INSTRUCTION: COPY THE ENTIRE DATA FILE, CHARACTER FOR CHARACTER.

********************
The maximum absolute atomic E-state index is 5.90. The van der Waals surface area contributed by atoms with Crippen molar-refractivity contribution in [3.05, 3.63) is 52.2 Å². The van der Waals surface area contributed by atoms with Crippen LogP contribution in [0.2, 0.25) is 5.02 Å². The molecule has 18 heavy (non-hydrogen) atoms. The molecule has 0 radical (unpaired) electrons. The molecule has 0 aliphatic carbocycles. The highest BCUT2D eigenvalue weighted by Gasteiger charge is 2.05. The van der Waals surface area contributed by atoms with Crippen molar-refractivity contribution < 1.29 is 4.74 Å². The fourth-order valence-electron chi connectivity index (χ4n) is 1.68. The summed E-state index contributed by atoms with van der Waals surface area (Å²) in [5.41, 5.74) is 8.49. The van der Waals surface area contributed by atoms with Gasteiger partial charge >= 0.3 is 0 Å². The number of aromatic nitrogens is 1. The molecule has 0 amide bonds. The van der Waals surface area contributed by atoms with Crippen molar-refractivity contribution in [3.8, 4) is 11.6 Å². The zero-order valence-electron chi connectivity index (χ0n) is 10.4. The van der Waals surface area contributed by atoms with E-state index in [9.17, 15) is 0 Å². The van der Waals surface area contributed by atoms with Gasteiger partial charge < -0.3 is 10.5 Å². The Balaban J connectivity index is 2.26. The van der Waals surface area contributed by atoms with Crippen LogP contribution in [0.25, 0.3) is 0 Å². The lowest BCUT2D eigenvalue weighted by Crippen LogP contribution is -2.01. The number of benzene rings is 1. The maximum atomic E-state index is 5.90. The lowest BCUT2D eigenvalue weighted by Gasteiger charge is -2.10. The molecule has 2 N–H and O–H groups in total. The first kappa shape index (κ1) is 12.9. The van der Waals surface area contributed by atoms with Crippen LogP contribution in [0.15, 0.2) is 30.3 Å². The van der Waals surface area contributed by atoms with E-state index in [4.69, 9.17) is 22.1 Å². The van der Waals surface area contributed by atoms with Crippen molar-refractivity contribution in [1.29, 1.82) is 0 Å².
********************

The maximum absolute atomic E-state index is 5.90. The van der Waals surface area contributed by atoms with Crippen molar-refractivity contribution in [3.05, 3.63) is 52.2 Å². The van der Waals surface area contributed by atoms with Crippen LogP contribution in [0.2, 0.25) is 5.02 Å². The molecule has 18 heavy (non-hydrogen) atoms. The molecule has 0 radical (unpaired) electrons. The molecule has 0 aliphatic carbocycles. The highest BCUT2D eigenvalue weighted by Gasteiger charge is 2.05. The van der Waals surface area contributed by atoms with Crippen molar-refractivity contribution < 1.29 is 4.74 Å². The fourth-order valence-electron chi connectivity index (χ4n) is 1.68. The summed E-state index contributed by atoms with van der Waals surface area (Å²) in [5.41, 5.74) is 8.49. The van der Waals surface area contributed by atoms with Gasteiger partial charge >= 0.3 is 0 Å². The number of aromatic nitrogens is 1. The molecule has 0 amide bonds. The van der Waals surface area contributed by atoms with Crippen molar-refractivity contribution in [3.8, 4) is 11.6 Å². The zero-order valence-electron chi connectivity index (χ0n) is 10.4. The van der Waals surface area contributed by atoms with E-state index in [9.17, 15) is 0 Å². The van der Waals surface area contributed by atoms with Gasteiger partial charge < -0.3 is 10.5 Å². The Balaban J connectivity index is 2.26. The van der Waals surface area contributed by atoms with Crippen LogP contribution in [0.25, 0.3) is 0 Å². The lowest BCUT2D eigenvalue weighted by Crippen LogP contribution is -2.01. The number of benzene rings is 1. The maximum atomic E-state index is 5.90. The lowest BCUT2D eigenvalue weighted by Gasteiger charge is -2.10. The molecule has 2 N–H and O–H groups in total. The first kappa shape index (κ1) is 12.9. The van der Waals surface area contributed by atoms with Crippen LogP contribution in [0.15, 0.2) is 30.3 Å². The van der Waals surface area contributed by atoms with E-state index in [4.69, 9.17) is 22.1 Å². The van der Waals surface area contributed by atoms with Crippen molar-refractivity contribution in [1.29, 1.82) is 0 Å².